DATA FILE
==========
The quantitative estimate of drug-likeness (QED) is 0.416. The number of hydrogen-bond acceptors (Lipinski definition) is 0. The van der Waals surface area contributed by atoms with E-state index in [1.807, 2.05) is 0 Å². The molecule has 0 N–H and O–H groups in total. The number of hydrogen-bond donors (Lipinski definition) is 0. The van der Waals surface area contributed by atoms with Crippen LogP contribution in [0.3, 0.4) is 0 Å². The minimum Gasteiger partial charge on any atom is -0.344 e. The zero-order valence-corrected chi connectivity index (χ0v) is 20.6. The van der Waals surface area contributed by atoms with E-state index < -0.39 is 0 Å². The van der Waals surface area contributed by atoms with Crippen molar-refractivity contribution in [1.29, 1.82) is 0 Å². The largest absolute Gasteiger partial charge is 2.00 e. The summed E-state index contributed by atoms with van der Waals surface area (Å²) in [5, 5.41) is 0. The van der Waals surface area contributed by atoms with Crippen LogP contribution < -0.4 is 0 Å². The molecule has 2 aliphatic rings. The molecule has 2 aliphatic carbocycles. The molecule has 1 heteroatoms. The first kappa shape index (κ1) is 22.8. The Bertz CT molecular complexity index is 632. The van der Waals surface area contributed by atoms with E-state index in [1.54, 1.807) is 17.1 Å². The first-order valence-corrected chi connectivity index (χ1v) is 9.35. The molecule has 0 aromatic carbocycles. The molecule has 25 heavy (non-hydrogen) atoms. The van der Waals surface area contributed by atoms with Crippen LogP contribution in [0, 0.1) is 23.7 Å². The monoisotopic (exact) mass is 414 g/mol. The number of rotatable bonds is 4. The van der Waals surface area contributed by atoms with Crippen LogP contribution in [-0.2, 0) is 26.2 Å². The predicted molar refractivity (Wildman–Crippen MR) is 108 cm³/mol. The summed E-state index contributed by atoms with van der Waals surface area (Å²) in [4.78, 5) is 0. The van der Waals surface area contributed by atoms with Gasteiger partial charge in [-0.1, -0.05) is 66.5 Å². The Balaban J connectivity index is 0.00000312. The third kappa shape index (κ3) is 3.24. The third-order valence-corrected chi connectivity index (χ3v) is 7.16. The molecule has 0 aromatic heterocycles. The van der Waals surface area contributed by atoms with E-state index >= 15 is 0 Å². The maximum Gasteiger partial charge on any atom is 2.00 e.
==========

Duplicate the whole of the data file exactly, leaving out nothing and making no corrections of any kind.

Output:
The quantitative estimate of drug-likeness (QED) is 0.416. The number of hydrogen-bond acceptors (Lipinski definition) is 0. The van der Waals surface area contributed by atoms with E-state index in [1.807, 2.05) is 0 Å². The molecule has 0 N–H and O–H groups in total. The number of hydrogen-bond donors (Lipinski definition) is 0. The van der Waals surface area contributed by atoms with Crippen LogP contribution in [0.3, 0.4) is 0 Å². The minimum Gasteiger partial charge on any atom is -0.344 e. The zero-order valence-corrected chi connectivity index (χ0v) is 20.6. The van der Waals surface area contributed by atoms with E-state index < -0.39 is 0 Å². The van der Waals surface area contributed by atoms with Crippen molar-refractivity contribution in [1.29, 1.82) is 0 Å². The largest absolute Gasteiger partial charge is 2.00 e. The summed E-state index contributed by atoms with van der Waals surface area (Å²) in [5, 5.41) is 0. The van der Waals surface area contributed by atoms with Crippen LogP contribution < -0.4 is 0 Å². The molecule has 2 aliphatic rings. The molecule has 2 aliphatic carbocycles. The molecule has 1 heteroatoms. The first kappa shape index (κ1) is 22.8. The Bertz CT molecular complexity index is 632. The van der Waals surface area contributed by atoms with E-state index in [1.54, 1.807) is 17.1 Å². The first-order valence-corrected chi connectivity index (χ1v) is 9.35. The molecule has 0 aromatic carbocycles. The molecule has 25 heavy (non-hydrogen) atoms. The van der Waals surface area contributed by atoms with Crippen LogP contribution in [0, 0.1) is 23.7 Å². The monoisotopic (exact) mass is 414 g/mol. The number of rotatable bonds is 4. The van der Waals surface area contributed by atoms with Crippen LogP contribution in [-0.2, 0) is 26.2 Å². The predicted molar refractivity (Wildman–Crippen MR) is 108 cm³/mol. The summed E-state index contributed by atoms with van der Waals surface area (Å²) in [4.78, 5) is 0. The van der Waals surface area contributed by atoms with Gasteiger partial charge in [-0.1, -0.05) is 66.5 Å². The Balaban J connectivity index is 0.00000312. The third kappa shape index (κ3) is 3.24. The third-order valence-corrected chi connectivity index (χ3v) is 7.16. The molecule has 0 aromatic heterocycles. The van der Waals surface area contributed by atoms with E-state index >= 15 is 0 Å². The maximum Gasteiger partial charge on any atom is 2.00 e.